#7
Quote by monwobobbo
most 80s thrash was in E or drop D not as much downtuning like metal these days.

riffs rule in thrash and it doesn't have to be trem picking the E or A strings either. if you look at the first 2 metallica albums lots of power chords same with Exodus and Anthrax. i'd start there. being able to play rapid fire power chords with a little E/A string trem picking thrown in is a good start. make sure your downstrokes when playing power chords are even and a little palm muting is a good thing. basically what i'm saying is that your rhythm playing has to be tight.


This pretty much sums it up. I would also say galloping is another big part of thrash rhythm. But yeah, just basically FAST, and tight rhythm playing. The almighty power of the RIFF...This is why I'm primarily a rhythm player. I grew up with these guys (Big 4, etc.).

Also, thrash really isn't downtuned that much by today's standards. 1 step down is about as far as most of those bands went. I also might add that most thrash bands didn't traditionally use "drop" tunings, as in drop-D or drop-C. They stayed in standard tuning but maybe 1/2 step down or 1 full-step down.

I read a quote from James Hetfield one time where he talked about downtuning and its merits and drawbacks. He said something to the effect that downtuning lower and lower does increase the heavyness, but at the expense of aggressiveness -- there's something "youthful" about the higher tunings. Having played around with a lot of tunings myself, I kind of agree with him, and I think I know what he meant. When I tune to Eb Standard, for example, it sounds a little more raw, and my riffs sound tighter and 'faster' for lack of a better term, than how it sounds at D Standard. While D Standard may sound a little heavier, there's something about the way it reacts with the amp that is more than just 'the same sound, only lower.'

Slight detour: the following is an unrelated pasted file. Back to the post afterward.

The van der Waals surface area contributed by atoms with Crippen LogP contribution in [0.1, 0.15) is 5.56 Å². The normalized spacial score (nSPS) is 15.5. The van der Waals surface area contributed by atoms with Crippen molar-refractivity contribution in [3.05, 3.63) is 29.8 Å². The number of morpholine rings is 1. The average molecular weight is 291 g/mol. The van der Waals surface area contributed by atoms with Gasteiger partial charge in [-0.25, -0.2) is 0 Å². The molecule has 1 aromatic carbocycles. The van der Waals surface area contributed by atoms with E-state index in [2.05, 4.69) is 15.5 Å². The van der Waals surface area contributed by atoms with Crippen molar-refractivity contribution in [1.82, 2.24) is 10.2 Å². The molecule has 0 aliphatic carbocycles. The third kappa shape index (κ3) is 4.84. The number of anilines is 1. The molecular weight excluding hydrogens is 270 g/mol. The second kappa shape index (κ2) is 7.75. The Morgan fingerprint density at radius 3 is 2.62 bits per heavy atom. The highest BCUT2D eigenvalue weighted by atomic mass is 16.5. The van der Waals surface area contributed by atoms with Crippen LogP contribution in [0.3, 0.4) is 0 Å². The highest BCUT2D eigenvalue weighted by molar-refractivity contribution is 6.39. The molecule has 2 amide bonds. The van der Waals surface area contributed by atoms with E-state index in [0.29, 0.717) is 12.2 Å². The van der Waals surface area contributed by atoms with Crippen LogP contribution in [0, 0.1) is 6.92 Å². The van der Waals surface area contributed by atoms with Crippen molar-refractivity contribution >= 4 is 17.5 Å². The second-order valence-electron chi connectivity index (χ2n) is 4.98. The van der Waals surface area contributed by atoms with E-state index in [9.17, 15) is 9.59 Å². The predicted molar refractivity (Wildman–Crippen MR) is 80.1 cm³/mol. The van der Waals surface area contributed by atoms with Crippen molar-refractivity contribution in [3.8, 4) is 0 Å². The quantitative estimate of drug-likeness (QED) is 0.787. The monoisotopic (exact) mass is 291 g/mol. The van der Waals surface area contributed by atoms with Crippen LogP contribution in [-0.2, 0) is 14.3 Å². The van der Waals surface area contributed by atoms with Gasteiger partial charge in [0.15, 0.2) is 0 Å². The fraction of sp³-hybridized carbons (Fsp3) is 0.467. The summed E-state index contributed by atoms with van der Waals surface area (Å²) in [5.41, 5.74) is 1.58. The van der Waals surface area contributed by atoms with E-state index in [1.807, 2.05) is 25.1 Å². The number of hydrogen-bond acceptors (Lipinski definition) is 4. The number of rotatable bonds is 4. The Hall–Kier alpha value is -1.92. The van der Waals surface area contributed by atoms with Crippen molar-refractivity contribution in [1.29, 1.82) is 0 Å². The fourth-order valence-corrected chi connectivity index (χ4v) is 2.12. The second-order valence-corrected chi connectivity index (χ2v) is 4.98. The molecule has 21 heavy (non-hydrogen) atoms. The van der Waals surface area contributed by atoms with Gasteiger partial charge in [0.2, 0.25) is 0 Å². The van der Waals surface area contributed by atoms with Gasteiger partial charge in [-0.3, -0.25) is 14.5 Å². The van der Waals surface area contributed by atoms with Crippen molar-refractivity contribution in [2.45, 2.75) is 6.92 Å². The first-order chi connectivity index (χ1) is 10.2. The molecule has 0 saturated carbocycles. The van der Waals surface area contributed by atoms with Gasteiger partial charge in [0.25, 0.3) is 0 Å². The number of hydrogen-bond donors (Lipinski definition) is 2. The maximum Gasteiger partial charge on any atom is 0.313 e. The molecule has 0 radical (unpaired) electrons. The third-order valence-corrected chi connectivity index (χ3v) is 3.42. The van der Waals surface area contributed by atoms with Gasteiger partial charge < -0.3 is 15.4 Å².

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#8
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#9
If you want to write Thrash listen some punk too. Thats pretty much how Thrash (and original "metalcore", the crossover Punk/Thrash) came to be in the eighties. Its heavy metal played with punk attidute. Instead of melodic epics like Iron Maiden a typical Thrash riff is more like angry pummeling and 8th notes played with really heavy hand.

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#10
Very nice posts guys. I will take note of everything said. So if I understand correctly, thrash is made up of fast alternate picking (a lot of open E and A), power chords, palm muting, and a high gain/distortion sound?
#11
Quote by Granata
Very nice posts guys. I will take note of everything said. So if I understand correctly, thrash is made up of fast alternate picking (a lot of open E and A), power chords, palm muting, and a high gain/distortion sound?


Or in the case of Hetfield, crazy fast down picking.

Again, the distortion isn't as much as you think. Try to record yourself sometime and you will notice that the note clarity isn't near as good as you thought it was. I only have the gain on 3 or so for most of that style of music. Sometimes a little less.